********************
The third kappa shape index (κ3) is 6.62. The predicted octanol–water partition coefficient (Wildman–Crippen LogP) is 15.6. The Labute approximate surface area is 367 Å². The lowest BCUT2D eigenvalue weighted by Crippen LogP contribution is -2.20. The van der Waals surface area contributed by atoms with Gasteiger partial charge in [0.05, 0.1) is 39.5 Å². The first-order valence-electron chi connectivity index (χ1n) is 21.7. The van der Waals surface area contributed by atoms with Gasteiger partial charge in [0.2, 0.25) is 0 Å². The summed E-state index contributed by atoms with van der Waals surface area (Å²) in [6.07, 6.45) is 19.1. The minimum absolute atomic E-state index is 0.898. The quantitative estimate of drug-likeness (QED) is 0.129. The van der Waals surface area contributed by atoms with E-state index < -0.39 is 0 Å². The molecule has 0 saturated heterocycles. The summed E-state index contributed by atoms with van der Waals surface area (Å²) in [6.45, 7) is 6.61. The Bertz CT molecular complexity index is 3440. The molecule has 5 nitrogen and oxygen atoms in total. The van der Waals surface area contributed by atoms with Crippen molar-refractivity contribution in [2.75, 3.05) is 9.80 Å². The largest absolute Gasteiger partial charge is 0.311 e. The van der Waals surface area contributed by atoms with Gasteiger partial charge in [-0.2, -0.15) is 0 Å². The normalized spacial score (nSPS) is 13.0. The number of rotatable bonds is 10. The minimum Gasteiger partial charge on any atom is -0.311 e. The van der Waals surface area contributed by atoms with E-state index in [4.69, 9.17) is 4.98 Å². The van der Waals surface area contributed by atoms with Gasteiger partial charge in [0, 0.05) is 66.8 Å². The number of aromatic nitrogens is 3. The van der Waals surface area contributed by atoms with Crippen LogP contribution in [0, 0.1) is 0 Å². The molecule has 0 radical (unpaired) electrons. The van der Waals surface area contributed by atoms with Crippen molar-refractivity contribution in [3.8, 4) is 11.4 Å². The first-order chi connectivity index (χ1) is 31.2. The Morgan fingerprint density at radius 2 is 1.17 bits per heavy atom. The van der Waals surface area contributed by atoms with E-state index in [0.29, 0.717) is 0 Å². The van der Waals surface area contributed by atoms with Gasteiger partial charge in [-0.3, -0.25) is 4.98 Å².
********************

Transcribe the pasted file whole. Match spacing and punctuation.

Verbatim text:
The third kappa shape index (κ3) is 6.62. The predicted octanol–water partition coefficient (Wildman–Crippen LogP) is 15.6. The Labute approximate surface area is 367 Å². The lowest BCUT2D eigenvalue weighted by Crippen LogP contribution is -2.20. The van der Waals surface area contributed by atoms with Gasteiger partial charge in [0.05, 0.1) is 39.5 Å². The first-order valence-electron chi connectivity index (χ1n) is 21.7. The van der Waals surface area contributed by atoms with Gasteiger partial charge in [0.2, 0.25) is 0 Å². The summed E-state index contributed by atoms with van der Waals surface area (Å²) in [6.07, 6.45) is 19.1. The minimum absolute atomic E-state index is 0.898. The quantitative estimate of drug-likeness (QED) is 0.129. The van der Waals surface area contributed by atoms with E-state index < -0.39 is 0 Å². The molecule has 0 saturated heterocycles. The summed E-state index contributed by atoms with van der Waals surface area (Å²) in [6.45, 7) is 6.61. The Bertz CT molecular complexity index is 3440. The molecule has 5 nitrogen and oxygen atoms in total. The van der Waals surface area contributed by atoms with Crippen molar-refractivity contribution in [2.75, 3.05) is 9.80 Å². The largest absolute Gasteiger partial charge is 0.311 e. The van der Waals surface area contributed by atoms with Gasteiger partial charge in [-0.2, -0.15) is 0 Å². The normalized spacial score (nSPS) is 13.0. The number of rotatable bonds is 10. The minimum Gasteiger partial charge on any atom is -0.311 e. The van der Waals surface area contributed by atoms with E-state index in [4.69, 9.17) is 4.98 Å². The van der Waals surface area contributed by atoms with Gasteiger partial charge in [0, 0.05) is 66.8 Å². The number of aromatic nitrogens is 3. The van der Waals surface area contributed by atoms with Crippen LogP contribution in [0, 0.1) is 0 Å². The molecule has 0 radical (unpaired) electrons. The van der Waals surface area contributed by atoms with Crippen molar-refractivity contribution in [3.8, 4) is 11.4 Å². The first-order chi connectivity index (χ1) is 31.2. The Morgan fingerprint density at radius 2 is 1.17 bits per heavy atom. The van der Waals surface area contributed by atoms with E-state index in [0.29, 0.717) is 0 Å². The van der Waals surface area contributed by atoms with Gasteiger partial charge in [-0.3, -0.25) is 4.98 Å².